Apple trees need a certain amount of “chill hours” in order to produce flowers that will be able to eventually become fruit. This is the accumulation of time below 45° F during the trees dormancy in winter. There are other factors that affect the tree, but this is the basic definition. It is important to have an idea of how many chill hours your location gets each year before choosing a tree. High chill varieties will disappoint you if you live in a warmer winter area because you will get no fruit. Low chill varieties may not work out in colder climates if summers aren’t hot enough, either. Find varieties that match your zone. Keep in mind that humidity will contribute to disease transmission, so it’s really important to find resistant types if you live in a humid area. My Central California location is very dry, which has actually helped to reduce the damage to my tree from the fire-blight it has contracted.
Production & Harvest
Apple trees will usually start producing fruit within a couple of years of first being planted, though that will also depend on the age of the tree at that time. Production will start off slow, however it will quickly increase as the tree matures. We have only had our tree for a few years, but have already seen a dramatic rise in the quantity of fruit produced. A tree we had at a previous home was producing a large number of fruit just within five years. If you decide to plant multiple varieties, be sure to choose ones that will ripen at different times so that you can tackle your produce without being overwhelmed. Multi-budded trees like the one I have allow for different varieties to be grown in the space of a single tree, and have types that will ripen over the period of a couple months to spread out the load.
Apples are ripe when they can be easily removed from the tree. Don’t tug on the apple or that may damage the branch and cause other apples to fall prematurely. By lifting the apple and twisting it a few times it should come away with the stem intact on the fruit. Apples of the same variety won’t all be ripe at the exact same time, but will instead ripen over a two to three week period of time. This means you will need to check on them periodically to get the ones that are ripe before they fall to the ground. After you use your delicious apples, be sure to keep any cores and peels for a source of pectin for the best homemade jams and jellies! It’s kind of like two bites from the same apple!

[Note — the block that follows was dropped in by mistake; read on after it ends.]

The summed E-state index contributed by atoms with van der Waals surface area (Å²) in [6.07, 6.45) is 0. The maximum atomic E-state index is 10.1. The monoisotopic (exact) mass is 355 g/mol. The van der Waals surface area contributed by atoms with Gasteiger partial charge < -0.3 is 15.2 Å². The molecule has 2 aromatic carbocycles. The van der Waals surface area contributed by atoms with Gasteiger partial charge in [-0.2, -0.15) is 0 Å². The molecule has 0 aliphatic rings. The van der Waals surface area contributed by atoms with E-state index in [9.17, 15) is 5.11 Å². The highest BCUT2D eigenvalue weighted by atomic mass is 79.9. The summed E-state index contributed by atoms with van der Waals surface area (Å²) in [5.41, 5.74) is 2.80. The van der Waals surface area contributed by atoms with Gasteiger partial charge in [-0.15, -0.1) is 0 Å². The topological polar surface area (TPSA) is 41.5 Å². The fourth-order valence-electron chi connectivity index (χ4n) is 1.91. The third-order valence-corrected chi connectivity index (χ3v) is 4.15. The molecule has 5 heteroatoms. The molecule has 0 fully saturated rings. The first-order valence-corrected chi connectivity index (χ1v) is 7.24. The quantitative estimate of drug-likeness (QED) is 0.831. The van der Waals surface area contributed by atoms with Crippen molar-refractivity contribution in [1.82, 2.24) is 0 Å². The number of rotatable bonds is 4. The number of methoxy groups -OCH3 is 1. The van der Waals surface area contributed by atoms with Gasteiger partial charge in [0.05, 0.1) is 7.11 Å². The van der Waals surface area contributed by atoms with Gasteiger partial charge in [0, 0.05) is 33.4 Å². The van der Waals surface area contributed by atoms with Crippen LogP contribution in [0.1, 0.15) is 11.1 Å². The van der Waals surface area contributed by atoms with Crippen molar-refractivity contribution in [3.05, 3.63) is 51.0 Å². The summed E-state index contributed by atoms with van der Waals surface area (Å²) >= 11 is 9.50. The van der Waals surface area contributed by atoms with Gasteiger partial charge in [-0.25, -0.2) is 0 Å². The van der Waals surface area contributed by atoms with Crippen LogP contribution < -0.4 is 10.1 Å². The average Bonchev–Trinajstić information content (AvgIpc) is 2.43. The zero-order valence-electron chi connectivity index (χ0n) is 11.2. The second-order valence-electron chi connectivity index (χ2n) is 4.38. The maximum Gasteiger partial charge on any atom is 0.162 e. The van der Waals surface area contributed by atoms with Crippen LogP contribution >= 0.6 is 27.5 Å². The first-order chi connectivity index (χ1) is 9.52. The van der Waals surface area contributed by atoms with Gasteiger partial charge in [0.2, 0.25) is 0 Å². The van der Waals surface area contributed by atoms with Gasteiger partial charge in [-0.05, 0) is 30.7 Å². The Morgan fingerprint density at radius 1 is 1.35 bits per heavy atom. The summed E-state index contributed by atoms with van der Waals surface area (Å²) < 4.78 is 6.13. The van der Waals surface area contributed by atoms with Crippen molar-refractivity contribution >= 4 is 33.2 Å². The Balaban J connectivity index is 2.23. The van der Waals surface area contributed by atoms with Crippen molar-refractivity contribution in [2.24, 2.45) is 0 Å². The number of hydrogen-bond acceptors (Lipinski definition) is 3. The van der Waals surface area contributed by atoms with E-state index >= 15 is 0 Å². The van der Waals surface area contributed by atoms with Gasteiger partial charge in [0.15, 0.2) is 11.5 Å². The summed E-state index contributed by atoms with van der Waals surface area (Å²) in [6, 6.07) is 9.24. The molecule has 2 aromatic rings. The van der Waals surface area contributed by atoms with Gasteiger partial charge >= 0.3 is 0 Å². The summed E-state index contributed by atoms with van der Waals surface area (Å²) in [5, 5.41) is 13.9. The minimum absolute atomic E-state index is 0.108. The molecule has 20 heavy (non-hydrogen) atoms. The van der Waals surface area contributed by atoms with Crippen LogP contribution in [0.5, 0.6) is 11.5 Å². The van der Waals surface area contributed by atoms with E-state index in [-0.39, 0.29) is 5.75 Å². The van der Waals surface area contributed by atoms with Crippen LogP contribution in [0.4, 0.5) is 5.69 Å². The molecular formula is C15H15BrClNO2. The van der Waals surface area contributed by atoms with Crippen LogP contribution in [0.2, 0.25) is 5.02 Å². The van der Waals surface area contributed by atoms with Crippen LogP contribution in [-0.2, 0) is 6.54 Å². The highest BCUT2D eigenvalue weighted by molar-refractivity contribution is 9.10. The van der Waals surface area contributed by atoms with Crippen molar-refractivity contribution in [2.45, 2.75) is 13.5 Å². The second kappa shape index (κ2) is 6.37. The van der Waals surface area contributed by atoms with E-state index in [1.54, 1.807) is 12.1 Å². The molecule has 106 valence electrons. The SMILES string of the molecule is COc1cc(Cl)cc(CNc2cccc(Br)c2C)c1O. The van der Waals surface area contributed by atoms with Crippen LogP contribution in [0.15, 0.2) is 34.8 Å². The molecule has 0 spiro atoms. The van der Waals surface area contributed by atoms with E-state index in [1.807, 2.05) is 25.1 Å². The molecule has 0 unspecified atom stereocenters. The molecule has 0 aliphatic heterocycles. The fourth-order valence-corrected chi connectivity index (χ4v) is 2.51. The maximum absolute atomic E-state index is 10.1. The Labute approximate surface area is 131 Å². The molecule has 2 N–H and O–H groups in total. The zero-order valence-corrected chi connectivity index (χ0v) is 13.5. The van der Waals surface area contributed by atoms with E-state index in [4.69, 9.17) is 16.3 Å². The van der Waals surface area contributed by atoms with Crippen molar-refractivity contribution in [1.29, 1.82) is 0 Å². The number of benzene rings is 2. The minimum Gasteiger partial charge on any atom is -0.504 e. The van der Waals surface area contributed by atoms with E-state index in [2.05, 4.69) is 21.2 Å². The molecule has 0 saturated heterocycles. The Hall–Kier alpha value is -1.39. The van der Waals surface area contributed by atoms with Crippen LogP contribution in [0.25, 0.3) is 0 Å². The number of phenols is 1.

- Perennial: Trees may live for several decades or longer
- Height: depends on variety, anywhere from 10-30 feet
- Width: depends on variety, anywhere from 10-30 feet
- Sun: full sun
- Water: regularly, periodic deep watering is best but be sure not to waterlog soil
- Soil pH: neutral to slightly acidic
- Soil type: amend heavy clay or loose sandy soil
- Key nutrients: fertilize as you would for other fruit producing trees, but may not be needed unless soil is poor
- Planting time: best to plant as bare-root plants available in mid-winter to early spring
- Zones: will depend on variety
7 thoughts on “Apple (Malus domestica)”
Although they were not one of the common fruit trees of the orchards of the Santa Clara Valley, apples as well as pears were grown in the Santa Cruz Mountains. There are many old orchard trees still on the farm near Scott’s Valley. Gravestein is the most popular and most reliable. It does well in the Santa Clara Valley also, but was not so commonly grown.
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I still occasionally research Apple varieties, mostly looking for fire blight resistance. We have a ton of the fruitless pear trees in town, and during the drought they became stressed and every single one of them seems to be carrying fire blight. None of the trees get removed, because nobody seems to really pay any attention or recognize the significance of it. So my poor little tree will constantly be bombarded with infection. Add to it the fact that our chill hour amount seems to keep getting less and less with each winter, I really start looking at a very narrow band of options.
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In the Santa Clara Valley, I always believed that ‘Golden Delicious’ was the best cultivar that would not mind the lack of chill, only to find out that one of my favorite trees that was so similar to ‘Gravestein’ really was a ‘Gravestein’, and it was quite happy right there in San Jose! I still prefer the ‘Golden Delicious’ there though, just because it is actually better than the ‘Gravestein’. In the Santa Cruz Mountains, it is just the opposite. Both cultivars are productive, but the ‘Gravestein’ is better than the ‘Golden Delicious’. They are very different apples anyway, so it is good to have one from one region, and the other in the other region. In Beverly Hills, we had only two choices that I was aware of, and neither was very good.